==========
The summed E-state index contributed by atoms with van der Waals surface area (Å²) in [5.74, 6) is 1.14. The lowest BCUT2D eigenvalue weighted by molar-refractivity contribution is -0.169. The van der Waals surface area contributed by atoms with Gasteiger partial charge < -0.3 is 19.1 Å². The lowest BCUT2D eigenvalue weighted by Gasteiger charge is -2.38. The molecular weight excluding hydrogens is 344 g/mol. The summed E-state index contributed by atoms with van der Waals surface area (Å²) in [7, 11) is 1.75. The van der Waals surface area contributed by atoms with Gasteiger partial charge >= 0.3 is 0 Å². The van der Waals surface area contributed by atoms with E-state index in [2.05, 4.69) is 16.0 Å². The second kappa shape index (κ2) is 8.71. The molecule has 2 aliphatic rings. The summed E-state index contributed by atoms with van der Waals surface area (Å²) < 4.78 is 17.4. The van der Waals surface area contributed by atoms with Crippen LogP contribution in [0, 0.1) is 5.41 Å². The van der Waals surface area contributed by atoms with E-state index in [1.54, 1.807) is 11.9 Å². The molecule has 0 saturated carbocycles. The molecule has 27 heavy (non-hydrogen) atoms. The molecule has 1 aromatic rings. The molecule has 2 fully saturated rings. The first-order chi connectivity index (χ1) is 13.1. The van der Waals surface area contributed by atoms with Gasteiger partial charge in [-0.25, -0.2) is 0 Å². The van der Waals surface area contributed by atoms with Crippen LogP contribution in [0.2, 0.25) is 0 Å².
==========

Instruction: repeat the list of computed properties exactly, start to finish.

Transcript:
The summed E-state index contributed by atoms with van der Waals surface area (Å²) in [5.74, 6) is 1.14. The lowest BCUT2D eigenvalue weighted by molar-refractivity contribution is -0.169. The van der Waals surface area contributed by atoms with Gasteiger partial charge < -0.3 is 19.1 Å². The lowest BCUT2D eigenvalue weighted by Gasteiger charge is -2.38. The molecular weight excluding hydrogens is 344 g/mol. The summed E-state index contributed by atoms with van der Waals surface area (Å²) in [7, 11) is 1.75. The van der Waals surface area contributed by atoms with Gasteiger partial charge >= 0.3 is 0 Å². The van der Waals surface area contributed by atoms with E-state index in [2.05, 4.69) is 16.0 Å². The second kappa shape index (κ2) is 8.71. The molecule has 2 aliphatic rings. The summed E-state index contributed by atoms with van der Waals surface area (Å²) < 4.78 is 17.4. The van der Waals surface area contributed by atoms with Crippen LogP contribution in [0, 0.1) is 5.41 Å². The van der Waals surface area contributed by atoms with E-state index in [1.54, 1.807) is 11.9 Å². The molecule has 0 saturated carbocycles. The molecule has 27 heavy (non-hydrogen) atoms. The molecule has 1 aromatic rings. The molecule has 2 fully saturated rings. The first-order chi connectivity index (χ1) is 13.1. The van der Waals surface area contributed by atoms with Gasteiger partial charge in [-0.25, -0.2) is 0 Å². The van der Waals surface area contributed by atoms with Crippen LogP contribution in [0.2, 0.25) is 0 Å².